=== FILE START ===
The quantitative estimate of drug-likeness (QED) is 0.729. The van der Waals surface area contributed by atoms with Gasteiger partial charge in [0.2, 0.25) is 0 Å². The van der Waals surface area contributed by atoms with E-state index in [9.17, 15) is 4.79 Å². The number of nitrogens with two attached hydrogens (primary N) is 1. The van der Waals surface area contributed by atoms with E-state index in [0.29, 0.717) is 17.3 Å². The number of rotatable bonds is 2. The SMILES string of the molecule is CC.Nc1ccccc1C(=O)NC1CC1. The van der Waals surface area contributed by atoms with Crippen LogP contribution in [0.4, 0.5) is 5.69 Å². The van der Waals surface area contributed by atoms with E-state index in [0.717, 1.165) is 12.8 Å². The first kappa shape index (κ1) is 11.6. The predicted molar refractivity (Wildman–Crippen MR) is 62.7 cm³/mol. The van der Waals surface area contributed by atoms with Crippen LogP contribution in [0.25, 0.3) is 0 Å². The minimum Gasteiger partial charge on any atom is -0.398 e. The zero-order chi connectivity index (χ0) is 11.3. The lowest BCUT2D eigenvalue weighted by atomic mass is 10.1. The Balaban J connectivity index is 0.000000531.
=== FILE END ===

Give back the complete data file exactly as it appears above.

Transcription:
The quantitative estimate of drug-likeness (QED) is 0.729. The van der Waals surface area contributed by atoms with Gasteiger partial charge in [0.2, 0.25) is 0 Å². The van der Waals surface area contributed by atoms with E-state index in [9.17, 15) is 4.79 Å². The number of nitrogens with two attached hydrogens (primary N) is 1. The van der Waals surface area contributed by atoms with E-state index in [0.29, 0.717) is 17.3 Å². The number of rotatable bonds is 2. The SMILES string of the molecule is CC.Nc1ccccc1C(=O)NC1CC1. The van der Waals surface area contributed by atoms with Crippen LogP contribution in [0.4, 0.5) is 5.69 Å². The van der Waals surface area contributed by atoms with E-state index in [0.717, 1.165) is 12.8 Å². The first kappa shape index (κ1) is 11.6. The predicted molar refractivity (Wildman–Crippen MR) is 62.7 cm³/mol. The van der Waals surface area contributed by atoms with Crippen LogP contribution in [0.25, 0.3) is 0 Å². The minimum Gasteiger partial charge on any atom is -0.398 e. The zero-order chi connectivity index (χ0) is 11.3. The lowest BCUT2D eigenvalue weighted by atomic mass is 10.1. The Balaban J connectivity index is 0.000000531.